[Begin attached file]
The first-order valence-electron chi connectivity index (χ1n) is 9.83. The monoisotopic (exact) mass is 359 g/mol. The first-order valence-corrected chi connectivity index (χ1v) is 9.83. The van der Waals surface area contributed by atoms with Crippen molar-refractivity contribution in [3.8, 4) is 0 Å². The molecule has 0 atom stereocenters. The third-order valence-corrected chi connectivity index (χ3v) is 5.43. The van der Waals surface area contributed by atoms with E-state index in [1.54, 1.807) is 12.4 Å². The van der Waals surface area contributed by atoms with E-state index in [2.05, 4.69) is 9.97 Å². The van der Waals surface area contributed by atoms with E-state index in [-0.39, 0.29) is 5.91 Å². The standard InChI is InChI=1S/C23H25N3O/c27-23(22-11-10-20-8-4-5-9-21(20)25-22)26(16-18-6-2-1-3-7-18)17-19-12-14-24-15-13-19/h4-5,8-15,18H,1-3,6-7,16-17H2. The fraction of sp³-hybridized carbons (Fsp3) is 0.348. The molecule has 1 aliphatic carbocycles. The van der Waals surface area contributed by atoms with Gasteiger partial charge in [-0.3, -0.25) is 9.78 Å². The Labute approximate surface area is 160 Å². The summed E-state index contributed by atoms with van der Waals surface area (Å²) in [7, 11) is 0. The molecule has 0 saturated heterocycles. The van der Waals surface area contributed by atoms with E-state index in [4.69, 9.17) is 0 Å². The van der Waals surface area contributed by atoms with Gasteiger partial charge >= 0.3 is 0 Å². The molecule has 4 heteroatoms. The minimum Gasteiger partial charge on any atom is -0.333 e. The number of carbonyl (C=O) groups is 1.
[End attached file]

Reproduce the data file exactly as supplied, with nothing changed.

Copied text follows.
The first-order valence-electron chi connectivity index (χ1n) is 9.83. The monoisotopic (exact) mass is 359 g/mol. The first-order valence-corrected chi connectivity index (χ1v) is 9.83. The van der Waals surface area contributed by atoms with Crippen molar-refractivity contribution in [3.8, 4) is 0 Å². The molecule has 0 atom stereocenters. The third-order valence-corrected chi connectivity index (χ3v) is 5.43. The van der Waals surface area contributed by atoms with E-state index in [1.54, 1.807) is 12.4 Å². The van der Waals surface area contributed by atoms with E-state index in [2.05, 4.69) is 9.97 Å². The van der Waals surface area contributed by atoms with E-state index in [-0.39, 0.29) is 5.91 Å². The standard InChI is InChI=1S/C23H25N3O/c27-23(22-11-10-20-8-4-5-9-21(20)25-22)26(16-18-6-2-1-3-7-18)17-19-12-14-24-15-13-19/h4-5,8-15,18H,1-3,6-7,16-17H2. The fraction of sp³-hybridized carbons (Fsp3) is 0.348. The molecule has 1 aliphatic carbocycles. The van der Waals surface area contributed by atoms with Gasteiger partial charge in [-0.3, -0.25) is 9.78 Å². The Labute approximate surface area is 160 Å². The summed E-state index contributed by atoms with van der Waals surface area (Å²) in [7, 11) is 0. The molecule has 0 saturated heterocycles. The van der Waals surface area contributed by atoms with E-state index in [4.69, 9.17) is 0 Å². The van der Waals surface area contributed by atoms with Gasteiger partial charge >= 0.3 is 0 Å². The molecule has 4 heteroatoms. The minimum Gasteiger partial charge on any atom is -0.333 e. The number of carbonyl (C=O) groups is 1.